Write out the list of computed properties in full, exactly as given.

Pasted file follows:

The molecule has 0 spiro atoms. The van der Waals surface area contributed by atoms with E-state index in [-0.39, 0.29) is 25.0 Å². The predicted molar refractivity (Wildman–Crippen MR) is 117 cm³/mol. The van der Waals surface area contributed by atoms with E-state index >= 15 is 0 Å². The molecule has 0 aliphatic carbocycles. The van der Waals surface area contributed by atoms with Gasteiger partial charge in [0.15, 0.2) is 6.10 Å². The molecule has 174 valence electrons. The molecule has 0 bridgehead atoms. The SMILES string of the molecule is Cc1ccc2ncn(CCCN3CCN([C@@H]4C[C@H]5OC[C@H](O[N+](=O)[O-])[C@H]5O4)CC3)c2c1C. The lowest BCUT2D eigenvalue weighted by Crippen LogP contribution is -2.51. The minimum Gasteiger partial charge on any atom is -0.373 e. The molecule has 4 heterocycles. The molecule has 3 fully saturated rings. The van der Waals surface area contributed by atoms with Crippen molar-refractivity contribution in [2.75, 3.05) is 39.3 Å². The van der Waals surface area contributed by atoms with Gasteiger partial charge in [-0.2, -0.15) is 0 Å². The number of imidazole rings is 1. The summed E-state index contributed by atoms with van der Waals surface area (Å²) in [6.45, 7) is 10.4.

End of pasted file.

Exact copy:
The molecule has 0 spiro atoms. The van der Waals surface area contributed by atoms with E-state index in [-0.39, 0.29) is 25.0 Å². The predicted molar refractivity (Wildman–Crippen MR) is 117 cm³/mol. The van der Waals surface area contributed by atoms with E-state index >= 15 is 0 Å². The molecule has 0 aliphatic carbocycles. The van der Waals surface area contributed by atoms with Gasteiger partial charge in [0.15, 0.2) is 6.10 Å². The molecule has 174 valence electrons. The molecule has 0 bridgehead atoms. The SMILES string of the molecule is Cc1ccc2ncn(CCCN3CCN([C@@H]4C[C@H]5OC[C@H](O[N+](=O)[O-])[C@H]5O4)CC3)c2c1C. The lowest BCUT2D eigenvalue weighted by Crippen LogP contribution is -2.51. The minimum Gasteiger partial charge on any atom is -0.373 e. The molecule has 4 heterocycles. The molecule has 3 fully saturated rings. The van der Waals surface area contributed by atoms with Crippen molar-refractivity contribution in [2.75, 3.05) is 39.3 Å². The van der Waals surface area contributed by atoms with Gasteiger partial charge in [-0.2, -0.15) is 0 Å². The number of imidazole rings is 1. The summed E-state index contributed by atoms with van der Waals surface area (Å²) in [6.45, 7) is 10.4.